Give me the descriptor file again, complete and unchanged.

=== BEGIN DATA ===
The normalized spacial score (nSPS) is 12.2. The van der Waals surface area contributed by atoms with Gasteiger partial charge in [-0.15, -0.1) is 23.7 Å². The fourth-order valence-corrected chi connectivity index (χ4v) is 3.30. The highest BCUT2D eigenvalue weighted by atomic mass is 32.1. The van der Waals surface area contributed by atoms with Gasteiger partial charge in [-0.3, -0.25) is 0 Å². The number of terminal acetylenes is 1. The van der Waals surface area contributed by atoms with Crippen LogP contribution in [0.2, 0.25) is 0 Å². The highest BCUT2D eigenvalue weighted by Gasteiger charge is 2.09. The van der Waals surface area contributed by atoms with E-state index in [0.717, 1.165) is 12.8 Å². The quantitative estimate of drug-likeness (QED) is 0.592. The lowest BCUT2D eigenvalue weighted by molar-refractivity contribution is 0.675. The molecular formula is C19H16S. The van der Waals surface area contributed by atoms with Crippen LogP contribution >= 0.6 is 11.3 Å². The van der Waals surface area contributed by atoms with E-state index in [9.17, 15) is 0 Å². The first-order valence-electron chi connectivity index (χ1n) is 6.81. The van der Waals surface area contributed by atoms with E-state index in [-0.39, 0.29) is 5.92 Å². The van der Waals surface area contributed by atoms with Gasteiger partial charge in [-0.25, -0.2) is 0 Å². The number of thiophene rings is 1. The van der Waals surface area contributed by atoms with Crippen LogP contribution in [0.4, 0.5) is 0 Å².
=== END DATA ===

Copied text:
The normalized spacial score (nSPS) is 12.2. The van der Waals surface area contributed by atoms with Gasteiger partial charge in [-0.15, -0.1) is 23.7 Å². The fourth-order valence-corrected chi connectivity index (χ4v) is 3.30. The highest BCUT2D eigenvalue weighted by atomic mass is 32.1. The van der Waals surface area contributed by atoms with Gasteiger partial charge in [-0.3, -0.25) is 0 Å². The number of terminal acetylenes is 1. The van der Waals surface area contributed by atoms with Crippen LogP contribution in [0.2, 0.25) is 0 Å². The highest BCUT2D eigenvalue weighted by Gasteiger charge is 2.09. The van der Waals surface area contributed by atoms with E-state index in [0.717, 1.165) is 12.8 Å². The quantitative estimate of drug-likeness (QED) is 0.592. The lowest BCUT2D eigenvalue weighted by molar-refractivity contribution is 0.675. The molecular formula is C19H16S. The van der Waals surface area contributed by atoms with Crippen LogP contribution >= 0.6 is 11.3 Å². The van der Waals surface area contributed by atoms with E-state index in [9.17, 15) is 0 Å². The first-order valence-electron chi connectivity index (χ1n) is 6.81. The van der Waals surface area contributed by atoms with E-state index in [-0.39, 0.29) is 5.92 Å². The van der Waals surface area contributed by atoms with Gasteiger partial charge in [-0.25, -0.2) is 0 Å². The number of thiophene rings is 1. The van der Waals surface area contributed by atoms with Crippen LogP contribution in [0.4, 0.5) is 0 Å².